In total, commercial lenders hold $25bn in local and foreign currency government debt, approximately 12 per cent of the sector’s total assets. The government estimated that the total losses across the banking sector were at $69bn, including $50bn in losses at the central bank alone. The banks didn’t have any equity, they were all insolvent.

The caretaker government of Prime Minister Hassan Diab, who was first appointed in January 2020, and then resigned after accidental Beirut blasts in August 2020, had been seeking to push through reforms to stabilise the economy and secure emergency financing from the IMF. As per an article written by Chloe Cornish in Financial times: ‘Mr Diab wanted to shrink the oversized banking sector and inject new capital into each lender. But the bankers were resisting a government mandated bailout, because they believed using a percentage of depositors’ holdings to recapitalise the banks, would permanently destroy confidence and harm future economic growth.’

Mike Azar, a Lebanese economist and former lecturer at Johns Hopkins University in Washington has talked about other option, instead of government mandated bail in, and it seems to be supported by the banking lobby. It is to use national assets, such as the two state-owned telecommunications companies, to pay back the $25bn in local and foreign debt the state owes to commercial lenders. But, Mr Azar questioned the fairness of using such a sale process, as it would just protect those ‘high-net worth individuals otherwise facing a possible deposit haircut’. “To say that we need to sell state assets to make up the losses that the top X per cent are facing, that’s unjust,” he said.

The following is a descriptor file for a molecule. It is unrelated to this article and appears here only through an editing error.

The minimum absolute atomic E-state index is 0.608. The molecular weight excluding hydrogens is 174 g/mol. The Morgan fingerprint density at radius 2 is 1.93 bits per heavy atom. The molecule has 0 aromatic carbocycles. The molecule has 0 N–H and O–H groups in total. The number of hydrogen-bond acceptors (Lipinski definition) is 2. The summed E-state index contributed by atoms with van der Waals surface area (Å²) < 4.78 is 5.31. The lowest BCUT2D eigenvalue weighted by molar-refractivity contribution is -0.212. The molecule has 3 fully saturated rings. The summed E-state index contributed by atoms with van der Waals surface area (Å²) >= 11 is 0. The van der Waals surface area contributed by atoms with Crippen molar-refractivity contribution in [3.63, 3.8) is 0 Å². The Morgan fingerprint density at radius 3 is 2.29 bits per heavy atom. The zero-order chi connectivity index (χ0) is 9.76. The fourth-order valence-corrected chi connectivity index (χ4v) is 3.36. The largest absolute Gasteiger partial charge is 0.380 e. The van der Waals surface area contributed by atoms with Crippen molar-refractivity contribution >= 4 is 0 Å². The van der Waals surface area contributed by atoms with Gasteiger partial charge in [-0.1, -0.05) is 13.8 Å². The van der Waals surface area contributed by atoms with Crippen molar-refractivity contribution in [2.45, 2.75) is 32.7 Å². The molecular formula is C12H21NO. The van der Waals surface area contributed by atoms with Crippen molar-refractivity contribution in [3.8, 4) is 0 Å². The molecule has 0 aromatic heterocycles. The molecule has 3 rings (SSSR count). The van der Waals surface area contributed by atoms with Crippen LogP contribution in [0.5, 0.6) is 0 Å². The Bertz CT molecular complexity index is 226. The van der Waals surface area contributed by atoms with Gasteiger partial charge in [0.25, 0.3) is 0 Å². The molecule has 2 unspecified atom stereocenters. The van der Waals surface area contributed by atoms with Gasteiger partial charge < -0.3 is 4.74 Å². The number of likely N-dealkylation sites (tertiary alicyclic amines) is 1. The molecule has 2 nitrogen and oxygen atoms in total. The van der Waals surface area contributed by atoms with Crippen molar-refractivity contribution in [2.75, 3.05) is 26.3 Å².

In its history, Lebanon has a long history of high public debt, and external imbalances that dates back to the post-civil war reconstruction period of the 1990s. While  there were a series of donour conferences, co-ordinated by then French President Jacques Chirac over 2001-2007, with pledged substantial financial assistance, it never managed to restore fiscal and external sustainability.

Some other economists and writers feel that a well defined re-profiling of the public debt could go a long way in restoring fiscal sustainability. It is already one hundred fifty percent more of the gross domestic product. However, the banks that hold large amounts of government debt would suffer from such action. And, it would also be important to treat all depositors equally.

Since the fiscal and external situation remains unsustainable, any such solution would be complex and hard to implement. It is therefore of paramount importance that the policies are perceived to be  fair by all the stakeholders, especially given Lebanon’s many socio-economic cleavages and its religious cleft. As talk of collapse continues to grow, Lebanon remains on course to face arguably the most challenging financial moment in its history. The 2022 parliamentary election is hoped for the resolution of the crises. The repercussions of Lebanese banking crises also have not been vastly international, though it has affected few non-local companies. The region, it seems, is moving on without Lebanon.


Post a Comment

Advice from the Editor: Please refrain from slander, defamation or any kind of libel in the comments section.

Popular Posts